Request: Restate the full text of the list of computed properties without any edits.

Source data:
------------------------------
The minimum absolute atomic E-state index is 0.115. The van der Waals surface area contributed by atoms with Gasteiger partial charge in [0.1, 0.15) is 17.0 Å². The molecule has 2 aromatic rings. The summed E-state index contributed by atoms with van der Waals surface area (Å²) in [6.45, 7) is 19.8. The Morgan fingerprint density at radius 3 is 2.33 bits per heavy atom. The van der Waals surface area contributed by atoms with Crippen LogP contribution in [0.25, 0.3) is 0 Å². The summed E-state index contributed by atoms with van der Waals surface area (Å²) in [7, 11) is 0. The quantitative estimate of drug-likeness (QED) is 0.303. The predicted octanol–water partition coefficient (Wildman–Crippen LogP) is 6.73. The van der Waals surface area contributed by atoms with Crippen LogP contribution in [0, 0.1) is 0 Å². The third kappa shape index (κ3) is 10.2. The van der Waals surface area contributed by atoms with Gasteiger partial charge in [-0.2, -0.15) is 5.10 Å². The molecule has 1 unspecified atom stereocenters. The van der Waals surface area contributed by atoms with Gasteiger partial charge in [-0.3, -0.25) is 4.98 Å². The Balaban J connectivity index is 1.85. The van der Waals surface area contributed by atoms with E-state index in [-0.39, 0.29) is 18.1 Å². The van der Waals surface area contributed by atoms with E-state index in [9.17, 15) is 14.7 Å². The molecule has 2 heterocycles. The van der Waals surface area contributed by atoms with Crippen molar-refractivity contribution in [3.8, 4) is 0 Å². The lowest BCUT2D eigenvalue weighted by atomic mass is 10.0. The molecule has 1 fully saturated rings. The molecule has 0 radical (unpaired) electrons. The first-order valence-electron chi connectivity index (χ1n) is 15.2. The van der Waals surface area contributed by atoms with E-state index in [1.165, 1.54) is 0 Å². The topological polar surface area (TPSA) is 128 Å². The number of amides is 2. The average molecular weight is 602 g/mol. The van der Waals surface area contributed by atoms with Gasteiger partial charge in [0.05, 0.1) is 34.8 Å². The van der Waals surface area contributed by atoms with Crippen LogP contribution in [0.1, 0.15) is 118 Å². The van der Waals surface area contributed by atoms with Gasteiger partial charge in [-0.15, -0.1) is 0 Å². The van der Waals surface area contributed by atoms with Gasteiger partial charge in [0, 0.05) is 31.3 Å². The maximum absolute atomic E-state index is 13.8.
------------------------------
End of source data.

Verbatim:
The minimum absolute atomic E-state index is 0.115. The van der Waals surface area contributed by atoms with Gasteiger partial charge in [0.1, 0.15) is 17.0 Å². The molecule has 2 aromatic rings. The summed E-state index contributed by atoms with van der Waals surface area (Å²) in [6.45, 7) is 19.8. The Morgan fingerprint density at radius 3 is 2.33 bits per heavy atom. The van der Waals surface area contributed by atoms with Crippen LogP contribution in [0.25, 0.3) is 0 Å². The summed E-state index contributed by atoms with van der Waals surface area (Å²) in [7, 11) is 0. The quantitative estimate of drug-likeness (QED) is 0.303. The predicted octanol–water partition coefficient (Wildman–Crippen LogP) is 6.73. The van der Waals surface area contributed by atoms with Crippen LogP contribution in [0, 0.1) is 0 Å². The third kappa shape index (κ3) is 10.2. The van der Waals surface area contributed by atoms with Gasteiger partial charge in [-0.2, -0.15) is 5.10 Å². The molecule has 1 unspecified atom stereocenters. The van der Waals surface area contributed by atoms with Gasteiger partial charge in [-0.3, -0.25) is 4.98 Å². The Balaban J connectivity index is 1.85. The van der Waals surface area contributed by atoms with E-state index in [-0.39, 0.29) is 18.1 Å². The van der Waals surface area contributed by atoms with E-state index in [9.17, 15) is 14.7 Å². The molecule has 2 heterocycles. The van der Waals surface area contributed by atoms with Crippen molar-refractivity contribution in [3.8, 4) is 0 Å². The lowest BCUT2D eigenvalue weighted by atomic mass is 10.0. The molecule has 1 fully saturated rings. The molecule has 0 radical (unpaired) electrons. The first-order valence-electron chi connectivity index (χ1n) is 15.2. The van der Waals surface area contributed by atoms with E-state index in [1.165, 1.54) is 0 Å². The topological polar surface area (TPSA) is 128 Å². The number of amides is 2. The average molecular weight is 602 g/mol. The van der Waals surface area contributed by atoms with Gasteiger partial charge in [0.05, 0.1) is 34.8 Å². The van der Waals surface area contributed by atoms with Crippen LogP contribution in [0.1, 0.15) is 118 Å². The van der Waals surface area contributed by atoms with Gasteiger partial charge in [-0.15, -0.1) is 0 Å². The van der Waals surface area contributed by atoms with Gasteiger partial charge in [0, 0.05) is 31.3 Å². The maximum absolute atomic E-state index is 13.8.